the barefoot budget

unconventional grit for a mindful life

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Homesteading in Small Spaces: The Homestead Mindset

One year ago we moved from our suburbany townhome into an 1800’s Victorian smack dab in the middle of town. As many of you know, we had originally wanted to purchase a house, but the stars wouldn’t align. So we made the financially right decision to delay home-buying and took action to at least get closer to the life we want. Andrew wanted to be closer to bars, restaurants, and shops. I wanted to be in walking or biking distance of my office. We broke our lease and moved into town.

Just because we didn’t buy a house doesn’t mean we gave up on homesteading. It’s just a different approach, one that I’ve been exploring and have found both exciting and frustrating. I got a lot of positive feedback on the last ‘Homesteading in Small Spaces’ post I did that talked about creative gardening solutions. Today I am continuing that series and discussing the value of the ‘homestead mindset’ – something that takes no space whatsoever.

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The Barefoot Home, Part 1: I’m Already on Plan B


Our current townhome – ick

Over the last couple months, I’ve been hinting that I’m getting ready to buy a home. This month marks the official crossover from thinking about buying a home to actually acquiring my future urban homestead. This is the first post in The Barefoot Home series: a series detailing my entire home-buying process. 

I’m homesick.

For the last couple years, I’ve been living fairly transiently. Renting as a single, professional woman in a college town has been miserable. Due to rent raises, limited options, and the decision to pay off my debt, I lived in four different homes in the span of one year. When Andrew and I moved in together in our current abode, the decision was made purely based on location. I wanted to be close enough to bike to work – which ended up being awesome. Until I got promoted, and now my ride is much longer and thus – I admit – harder to motivate myself to do, especially in the cold. Now that our current apartment is less than ideally located, it’s losing all its appeal – fast. The construction is shitty, the windows are terrible, the roof leaks, it costs a fortune to heat, the carpet is gross, and there’s not enough storage space. Mind you, this place was built in 2006! I feel less and less at home here every day, and we know that we won’t stay here any longer than necessary. I feel homesick in the I-don’t-have-a-place-to-truly-call-home way.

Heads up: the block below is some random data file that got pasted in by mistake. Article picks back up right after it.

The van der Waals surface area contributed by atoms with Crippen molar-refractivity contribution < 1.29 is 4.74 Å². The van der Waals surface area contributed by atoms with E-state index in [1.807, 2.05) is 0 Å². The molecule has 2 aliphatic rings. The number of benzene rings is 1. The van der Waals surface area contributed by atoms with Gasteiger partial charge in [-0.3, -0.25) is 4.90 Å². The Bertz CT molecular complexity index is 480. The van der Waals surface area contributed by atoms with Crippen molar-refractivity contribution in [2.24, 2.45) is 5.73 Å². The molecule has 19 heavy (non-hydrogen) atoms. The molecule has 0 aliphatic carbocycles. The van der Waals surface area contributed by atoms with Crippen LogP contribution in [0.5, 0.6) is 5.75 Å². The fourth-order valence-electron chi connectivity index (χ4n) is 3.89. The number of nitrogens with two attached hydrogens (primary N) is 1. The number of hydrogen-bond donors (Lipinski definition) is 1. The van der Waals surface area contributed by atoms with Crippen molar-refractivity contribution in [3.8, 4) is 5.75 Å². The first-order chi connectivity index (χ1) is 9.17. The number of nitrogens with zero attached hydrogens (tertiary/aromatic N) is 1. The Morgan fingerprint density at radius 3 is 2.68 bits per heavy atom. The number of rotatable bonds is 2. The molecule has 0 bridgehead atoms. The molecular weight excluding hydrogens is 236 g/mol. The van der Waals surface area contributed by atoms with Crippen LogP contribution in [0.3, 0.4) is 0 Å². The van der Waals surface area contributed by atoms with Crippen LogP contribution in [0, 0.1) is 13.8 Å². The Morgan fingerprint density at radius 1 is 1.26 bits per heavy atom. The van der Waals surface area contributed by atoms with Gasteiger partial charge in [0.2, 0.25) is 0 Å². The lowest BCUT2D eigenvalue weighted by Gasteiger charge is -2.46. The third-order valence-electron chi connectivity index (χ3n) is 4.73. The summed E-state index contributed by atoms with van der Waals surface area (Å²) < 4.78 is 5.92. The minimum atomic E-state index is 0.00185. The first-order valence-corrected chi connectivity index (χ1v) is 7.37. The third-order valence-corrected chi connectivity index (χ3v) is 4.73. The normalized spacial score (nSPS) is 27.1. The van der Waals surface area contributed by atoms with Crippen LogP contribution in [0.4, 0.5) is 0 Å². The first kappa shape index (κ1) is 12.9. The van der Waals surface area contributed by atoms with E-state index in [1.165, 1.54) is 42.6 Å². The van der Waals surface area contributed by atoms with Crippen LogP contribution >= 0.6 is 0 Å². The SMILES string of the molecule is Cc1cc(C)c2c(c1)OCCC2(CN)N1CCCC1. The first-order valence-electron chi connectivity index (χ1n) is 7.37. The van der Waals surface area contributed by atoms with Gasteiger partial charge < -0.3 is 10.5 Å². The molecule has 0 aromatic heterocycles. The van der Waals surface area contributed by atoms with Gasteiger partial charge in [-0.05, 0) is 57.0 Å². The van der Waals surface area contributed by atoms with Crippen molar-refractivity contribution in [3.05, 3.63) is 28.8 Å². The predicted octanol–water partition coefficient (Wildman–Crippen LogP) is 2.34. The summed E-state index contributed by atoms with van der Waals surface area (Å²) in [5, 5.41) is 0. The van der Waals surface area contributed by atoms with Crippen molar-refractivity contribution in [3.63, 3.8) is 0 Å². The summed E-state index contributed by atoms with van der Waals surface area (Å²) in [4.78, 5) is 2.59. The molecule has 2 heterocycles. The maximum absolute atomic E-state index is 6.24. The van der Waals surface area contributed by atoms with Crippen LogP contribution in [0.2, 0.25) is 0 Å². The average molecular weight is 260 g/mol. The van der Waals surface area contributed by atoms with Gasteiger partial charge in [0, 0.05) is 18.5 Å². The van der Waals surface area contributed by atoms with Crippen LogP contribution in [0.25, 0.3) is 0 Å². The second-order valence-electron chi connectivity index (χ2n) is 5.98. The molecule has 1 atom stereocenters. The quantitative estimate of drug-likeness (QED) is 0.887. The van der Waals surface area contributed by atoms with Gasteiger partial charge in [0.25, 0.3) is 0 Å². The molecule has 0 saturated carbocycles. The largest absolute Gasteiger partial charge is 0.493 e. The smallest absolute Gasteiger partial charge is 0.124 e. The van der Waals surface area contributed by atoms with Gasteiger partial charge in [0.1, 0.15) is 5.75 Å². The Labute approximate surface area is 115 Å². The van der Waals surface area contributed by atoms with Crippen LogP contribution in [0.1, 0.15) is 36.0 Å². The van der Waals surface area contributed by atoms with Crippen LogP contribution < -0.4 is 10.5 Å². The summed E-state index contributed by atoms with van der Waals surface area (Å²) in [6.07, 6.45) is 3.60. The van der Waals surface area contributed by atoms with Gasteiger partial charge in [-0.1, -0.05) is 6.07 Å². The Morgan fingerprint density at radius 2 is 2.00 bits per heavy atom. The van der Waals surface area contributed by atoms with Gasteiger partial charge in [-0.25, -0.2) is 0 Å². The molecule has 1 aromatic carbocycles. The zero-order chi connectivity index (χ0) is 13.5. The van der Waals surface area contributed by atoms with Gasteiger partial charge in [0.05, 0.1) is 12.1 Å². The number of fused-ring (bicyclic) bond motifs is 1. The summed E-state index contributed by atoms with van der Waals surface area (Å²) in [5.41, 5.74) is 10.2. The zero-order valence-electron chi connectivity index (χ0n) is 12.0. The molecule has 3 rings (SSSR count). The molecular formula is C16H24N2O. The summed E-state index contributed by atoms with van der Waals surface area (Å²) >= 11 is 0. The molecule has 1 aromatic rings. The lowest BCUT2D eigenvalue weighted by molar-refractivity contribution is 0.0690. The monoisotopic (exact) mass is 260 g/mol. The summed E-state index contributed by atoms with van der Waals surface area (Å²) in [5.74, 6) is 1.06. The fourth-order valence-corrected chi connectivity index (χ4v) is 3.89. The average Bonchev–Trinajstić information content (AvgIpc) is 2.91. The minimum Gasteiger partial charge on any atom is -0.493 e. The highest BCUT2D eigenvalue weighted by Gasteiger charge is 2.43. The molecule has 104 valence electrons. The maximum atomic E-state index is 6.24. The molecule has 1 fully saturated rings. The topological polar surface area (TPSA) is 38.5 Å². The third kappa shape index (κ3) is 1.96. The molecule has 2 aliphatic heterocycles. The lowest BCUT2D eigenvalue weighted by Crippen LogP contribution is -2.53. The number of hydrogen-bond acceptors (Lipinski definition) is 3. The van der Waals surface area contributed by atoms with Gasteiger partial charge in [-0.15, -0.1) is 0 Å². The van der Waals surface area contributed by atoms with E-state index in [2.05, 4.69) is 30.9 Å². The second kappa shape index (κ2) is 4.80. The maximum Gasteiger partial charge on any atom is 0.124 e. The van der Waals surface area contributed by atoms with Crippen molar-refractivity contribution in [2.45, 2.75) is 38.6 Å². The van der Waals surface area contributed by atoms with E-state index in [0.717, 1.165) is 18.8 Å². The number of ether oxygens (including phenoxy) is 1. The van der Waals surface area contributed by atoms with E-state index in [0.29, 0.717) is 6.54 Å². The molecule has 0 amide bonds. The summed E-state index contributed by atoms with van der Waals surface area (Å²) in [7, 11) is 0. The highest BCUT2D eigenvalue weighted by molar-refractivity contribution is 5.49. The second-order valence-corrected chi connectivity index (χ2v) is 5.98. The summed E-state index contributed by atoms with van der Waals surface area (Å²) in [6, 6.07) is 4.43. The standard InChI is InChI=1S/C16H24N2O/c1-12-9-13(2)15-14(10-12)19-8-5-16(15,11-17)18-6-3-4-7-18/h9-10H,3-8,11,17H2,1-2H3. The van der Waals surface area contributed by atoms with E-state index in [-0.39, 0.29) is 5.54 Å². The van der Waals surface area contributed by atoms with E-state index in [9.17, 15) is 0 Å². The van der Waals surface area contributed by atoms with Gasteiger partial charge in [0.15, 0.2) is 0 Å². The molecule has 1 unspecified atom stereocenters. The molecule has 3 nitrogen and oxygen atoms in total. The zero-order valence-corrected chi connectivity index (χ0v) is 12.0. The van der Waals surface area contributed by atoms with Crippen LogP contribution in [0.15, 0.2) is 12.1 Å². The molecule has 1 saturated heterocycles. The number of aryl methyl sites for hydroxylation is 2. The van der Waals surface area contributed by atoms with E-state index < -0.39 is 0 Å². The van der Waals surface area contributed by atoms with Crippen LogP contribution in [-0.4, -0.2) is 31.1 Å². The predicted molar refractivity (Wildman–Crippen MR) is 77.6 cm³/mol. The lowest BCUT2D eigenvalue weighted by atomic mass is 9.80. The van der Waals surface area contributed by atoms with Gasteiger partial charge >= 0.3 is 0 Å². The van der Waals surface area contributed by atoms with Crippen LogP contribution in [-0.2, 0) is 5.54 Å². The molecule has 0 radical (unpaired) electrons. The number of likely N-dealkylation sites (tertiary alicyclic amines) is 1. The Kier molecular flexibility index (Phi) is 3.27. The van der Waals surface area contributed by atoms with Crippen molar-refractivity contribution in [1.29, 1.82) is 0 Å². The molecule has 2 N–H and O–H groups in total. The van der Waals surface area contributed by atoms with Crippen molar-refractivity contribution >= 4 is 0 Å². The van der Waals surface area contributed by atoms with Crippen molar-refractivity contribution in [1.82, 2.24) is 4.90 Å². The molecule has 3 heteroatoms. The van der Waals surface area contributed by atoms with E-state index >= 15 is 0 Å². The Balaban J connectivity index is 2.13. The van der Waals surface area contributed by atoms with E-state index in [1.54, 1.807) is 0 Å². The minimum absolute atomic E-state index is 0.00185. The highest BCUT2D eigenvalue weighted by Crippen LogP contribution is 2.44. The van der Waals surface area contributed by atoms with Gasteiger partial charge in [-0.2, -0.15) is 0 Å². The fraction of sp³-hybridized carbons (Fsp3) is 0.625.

I’m also homesick in the I’m-longing-for-a-house way. Now that my job situation has worked out quite well, I’m finally ready to settle down. I’ve wanted my own house for three years now. A place where I can dig out the entire nasty bermuda grass lawn and plant food. A place where I can experiment with DIY remodeling. A place where I can build the pantry and cellar I’ve always needed. I’ve been regularly watching the market and researching mortgage options for the last two years. This desire fades in and out, and at times becomes a fixation. I’ve gone through just about every possibility in my obsessive-planning head: buying an in town home vs. a country home, buying move-in ready vs. fixer upper, even buying a small plot and building custom from scratch. In a way, my unhealthy obsession with home-ownership is starting to pay off – I know exactly what neighborhoods I want to live in, what I want in a house, what amenities are worth … and I have years of data on home prices cataloged in my little head.

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